Spotlight on wetlands
Okavango Delta, Botswana © prezz/Flickr
Wetland ecosystems, and the hydrological processes that govern them, are fundamental to the maintenance of life on Earth and provide a wealth of essential services on which humankind depends. Waterbirds represent one of the most obvious indicators of the health and diversity of these critical ecosystems and provide a sobering insight into the scale of the threats they face. Around the world the BirdLife Partnership is contributing to global efforts to safeguard wetlands for people and wildlife. From assisting the implementation and development of national legislation to training, field research, water resources planning, awareness-raising and site management on-the-ground.

Wetlands encompass a wide diversity of landscapes, such as rivers, marshes, lakes, peatlands and mangroves. Birds are a conspicuous presence at many wetland ecosystems—gathering in truly spectacular numbers at some key sites (Congregation at particular sites is a common behaviour in many bird species). This is especially evident during migration, when the world’s major stopover sites can host many millions of individual birds (The flyways concept can help coordinate global efforts to conserve migratory birds).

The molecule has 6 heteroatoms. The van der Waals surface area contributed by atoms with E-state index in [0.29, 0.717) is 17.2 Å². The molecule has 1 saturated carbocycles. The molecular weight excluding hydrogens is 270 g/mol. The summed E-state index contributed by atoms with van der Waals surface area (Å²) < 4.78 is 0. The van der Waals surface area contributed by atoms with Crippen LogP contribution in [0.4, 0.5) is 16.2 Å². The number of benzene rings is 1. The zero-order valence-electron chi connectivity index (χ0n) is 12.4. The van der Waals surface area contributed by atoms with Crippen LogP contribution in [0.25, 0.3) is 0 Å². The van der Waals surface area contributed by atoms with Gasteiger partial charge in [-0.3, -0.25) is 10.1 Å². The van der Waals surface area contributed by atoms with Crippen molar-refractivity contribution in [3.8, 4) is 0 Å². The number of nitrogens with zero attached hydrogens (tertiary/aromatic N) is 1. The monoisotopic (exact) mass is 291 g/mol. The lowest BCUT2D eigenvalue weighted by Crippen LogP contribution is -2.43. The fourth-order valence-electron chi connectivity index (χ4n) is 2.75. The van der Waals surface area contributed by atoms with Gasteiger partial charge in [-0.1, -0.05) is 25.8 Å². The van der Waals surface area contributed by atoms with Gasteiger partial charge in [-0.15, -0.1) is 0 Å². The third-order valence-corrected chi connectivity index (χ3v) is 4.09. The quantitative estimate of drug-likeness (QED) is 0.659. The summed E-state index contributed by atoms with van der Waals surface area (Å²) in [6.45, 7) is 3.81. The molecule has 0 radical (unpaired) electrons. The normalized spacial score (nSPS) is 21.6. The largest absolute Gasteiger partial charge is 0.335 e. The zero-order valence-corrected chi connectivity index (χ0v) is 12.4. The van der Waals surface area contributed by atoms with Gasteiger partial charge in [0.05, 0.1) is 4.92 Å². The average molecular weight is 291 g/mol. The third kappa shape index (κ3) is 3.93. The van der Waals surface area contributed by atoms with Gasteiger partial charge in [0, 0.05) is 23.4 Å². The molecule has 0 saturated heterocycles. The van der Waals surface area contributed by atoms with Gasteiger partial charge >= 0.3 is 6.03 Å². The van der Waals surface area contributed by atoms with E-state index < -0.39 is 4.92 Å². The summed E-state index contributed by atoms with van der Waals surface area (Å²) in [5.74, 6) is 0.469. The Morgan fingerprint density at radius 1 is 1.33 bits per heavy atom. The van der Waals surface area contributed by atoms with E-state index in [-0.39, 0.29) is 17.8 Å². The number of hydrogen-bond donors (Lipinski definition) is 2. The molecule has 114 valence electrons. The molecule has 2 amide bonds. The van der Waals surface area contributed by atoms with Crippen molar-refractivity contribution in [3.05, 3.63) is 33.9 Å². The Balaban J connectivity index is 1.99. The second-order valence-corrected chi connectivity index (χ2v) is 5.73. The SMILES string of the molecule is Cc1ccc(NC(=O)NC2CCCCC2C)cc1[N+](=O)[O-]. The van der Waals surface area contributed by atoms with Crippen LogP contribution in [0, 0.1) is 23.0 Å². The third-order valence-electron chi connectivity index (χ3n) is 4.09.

On 2nd February—World Wetlands Day—the Ramsar Convention celebrated its 40th anniversary.



Unfortunately, around the world wetland habitats are disappearing, and the birds they support, including many once considered common, are in sharp decline. Today, 17% of waterbird species are considered globally threatened (Waterbirds are showing widespread declines, particularly in Asia). Ever-expanding and intensifying agriculture and unchecked development pose the greatest threat (Threatened birds indicate the consequences of unchecked infrastructure development). Few of the world’s freshwater environments have escaped human modification. Dams, barrages, embankments and canals now affect a high proportion of river systems, disrupting hydrological processes and impacting both biodiversity and people (Large dams and barrages are an increasing threat to wetland-dependent birds, Large dams threaten one of Africa's most important wetland ecosystems). Wetlands are further degraded through unsustainable exploitation (Commercial shellfisheries can negatively impact migratory waterbirds), invasive alien species and the pollution associated with agriculture, forestry and industry (Pollution from agriculture, forestry and industry has significant impacts on birds). Ultimately, climate change, the impacts of which are already being felt, may prove the most serious threat, with many hydrological processes likely to be profoundly altered. Low-lying coastal wetlands will be particularly at risk as sea levels rise (Sea level rise poses a major threat to coastal ecosystems and the biota they support).